6.3 Some existing SWN synsets are not linked with PWN as SWN–PWN linking is via HWN. We are also improving these link-ages using the dictionary. For example, an HWN synset corresponding to one of the synsets of vilāsin in SWN, is not linked with PWN. English description of vilāsin is given as ‘coquettish’ in the William’s dic-tionary. Both Sanskrit and English interpre-tation are under the same POS category of adjective. Thus, now we can link this SWN synset to PWN synset. In this way we are improving SWN–HWN–PWN linkages.

7

Conclusion and Future work

We have attempted to implement a semi-auto-matic approach for Sanskrit wordnet extension us-ing Monier William’s Sanskrit–English diction-ary. Dictionary entries are automatically extracted and linked to PWN which need manual validation. For this purpose we have created a tool (Figure 5) which is language independent and therefore can be adopted by other similar language pairs. Post manual validation, all these entries will be in-serted to SWN. Also, we have automatically ex-tracted proper nouns from dictionary, which play an important role in Sanskrit literature. With the help of this approach we are correcting existing synset members of SWN and existing SWN– HWN–PWN linkages. HWN coverage can also be increased with the help of this approach. Follow-ing this approach, we will generate all semantic and lexical relations automatically from the same bilingual dictionary. This work can be extended using other resources like Bӧhtlingk and Roth’s Sanskrit–German dictionary along with Monier William’s dictionary for learning some useful pat-terns to make SWN a rich resource in Sanskrit lan-guage.

PWN N

SWN N

HWN N

(6)

Acknowledgements

We thank to Dr. Peter Scharf, President, Sanskrit Library, United States of America, for providing the database. We acknowledge the work which provides an XML encoding of the Monier Wil-liams Sanskrit-English Dictionary which was done in collaboration between the Institute of In-dology and Tamil Studies (IITS) of the Univer-sity of Cologne and Brown UniverUniver-sity's Sanskrit Department.

References

Luisa Bentivogli, Emanuele Pianta and Fabio Pianesi, 2000. Coping with lexical gaps when building aligned multilingual wordnets, In Proceedings of LREC2000, Athens, Greece.

Luisa Bentivogli, Emanuele Pianta, 2000. Looking for lexical gaps, Proceedings of Euralex, Stuttgart, Ger-many.

Pushpak Bhattacharyya, 2010. IndoWordNet, Lexical Resources Engineering Conference (LREC), Malta.

Key-Sun Choi and Hee-Sook Bae, 2004. Procedures and Problems in Korean-Chinese-Japanese Wordnet with Shared Semantic Hierarchy, GWC2004.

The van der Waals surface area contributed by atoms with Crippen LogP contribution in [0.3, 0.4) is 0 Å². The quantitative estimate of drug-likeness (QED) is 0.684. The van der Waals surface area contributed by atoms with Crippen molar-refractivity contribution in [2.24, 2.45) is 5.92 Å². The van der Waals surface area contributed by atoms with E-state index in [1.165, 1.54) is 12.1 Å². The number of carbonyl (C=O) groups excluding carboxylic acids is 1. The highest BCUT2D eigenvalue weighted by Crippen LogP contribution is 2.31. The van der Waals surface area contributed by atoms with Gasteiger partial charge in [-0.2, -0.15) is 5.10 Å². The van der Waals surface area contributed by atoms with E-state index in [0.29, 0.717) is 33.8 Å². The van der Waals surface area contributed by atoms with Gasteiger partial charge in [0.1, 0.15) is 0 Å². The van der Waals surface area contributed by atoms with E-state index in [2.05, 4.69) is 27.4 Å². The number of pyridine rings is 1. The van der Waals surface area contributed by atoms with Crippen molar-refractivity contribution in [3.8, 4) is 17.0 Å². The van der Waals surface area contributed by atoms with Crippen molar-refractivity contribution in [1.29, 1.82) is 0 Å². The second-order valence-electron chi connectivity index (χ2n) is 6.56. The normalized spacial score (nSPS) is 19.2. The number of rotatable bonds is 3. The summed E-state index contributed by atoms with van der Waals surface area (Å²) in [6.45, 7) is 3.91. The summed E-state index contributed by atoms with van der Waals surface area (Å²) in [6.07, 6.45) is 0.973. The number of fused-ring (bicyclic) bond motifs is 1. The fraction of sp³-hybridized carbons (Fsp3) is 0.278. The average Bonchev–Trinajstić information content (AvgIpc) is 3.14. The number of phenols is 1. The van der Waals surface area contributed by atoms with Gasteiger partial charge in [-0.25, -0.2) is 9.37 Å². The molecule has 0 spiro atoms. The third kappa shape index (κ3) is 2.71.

Magdalena Derwojedowa, Maciej Piasecki, Stanisaw Szpakowicz, Magdalena Zawisawska and Bartosz Broda, 2008. Words, concepts and relations in the construction of Polish WordNet, In Proceedings of the Global WordNet Conference, Seged, Hungary.

Dong Zhen Dong, 1988. Knowledge Description: What, How and Who? , In Proceedings of the Inter-national Symposium on Electronic Dictionaries, To-kyo, Japan.

Christiane Fellbaum, 1998. WordNet: An Electronic Database, MIT Press, Cambridge, MA.

Marti Hearst, 1992. Automatic Acquisition of Hypo-nyms from Large Text Corpora, Proc. of Interna-tional Conference on ComputaInterna-tional Linguistics, COLING1992.

Malhar Kulkarni, Chaitali Dangarikar, Irawati Kul-karni, Abhishek Nanda and Pushpak Bhattacharyya, 2010. Introducing Sanskrit Wordnet, 5th Interna-tional Conference on Global Wordnet (GWC2010), Mumbai.

Malhar Kulkarni, 2008. Lexicographic traditions in In-dia and Sanskrit, Journal of Language Technology, (1) pp. 160-165.

Roberto Navigli and Simone Ponzetto, 2012. BabelNet: The Automatic Construction, Evaluation and Application of a Wide-Coverage Multilingual Semantic Network, Artificial Intelligence, Elsevier.

Karel Pala, Dana Hlavácková, and Vašek, 2008. Semi-automatic Linking of New Czech Synsets Using Princeton WordNet, Intelligent Information Sys-tems.

Madhukar Mangesh Patkar, 1981. History of Sanskrit Lexicography, Munshiram Manoharlal Publishers, Delhi.

Ellen Riloff and Rosie Jones, 1999. Learning Diction-aries for Information Extraction using Multilevel Bootstrapping, Proc. of National Conference on Ar-tificial Intelligence.

Piek Vossen, 2002. Euro WordNet General Document, University of Amsterdam.

Piek Vossen, 1998. EuroWordNet: A Multilingual Da-tabase with Lexical Semantic Networks, Kluwer, Dordrecht, Netherlands.

Figure

Table 1: Sanskrit wordnet current status

Table 1:

Sanskrit wordnet current status p.1
Figure 3: Dictionary and PWN entry for kamala (a lo-tus)

Figure 3:

Dictionary and PWN entry for kamala (a lo-tus) p.3
Figure 2: SWN semi-automatic creation N

Figure 2:

SWN semi-automatic creation N p.3
Figure 4: Architecture diagram

Figure 4:

Architecture diagram p.4
Figure 5: Interface for validating multiple possible mappings

Figure 5:

Interface for validating multiple possible mappings p.5

References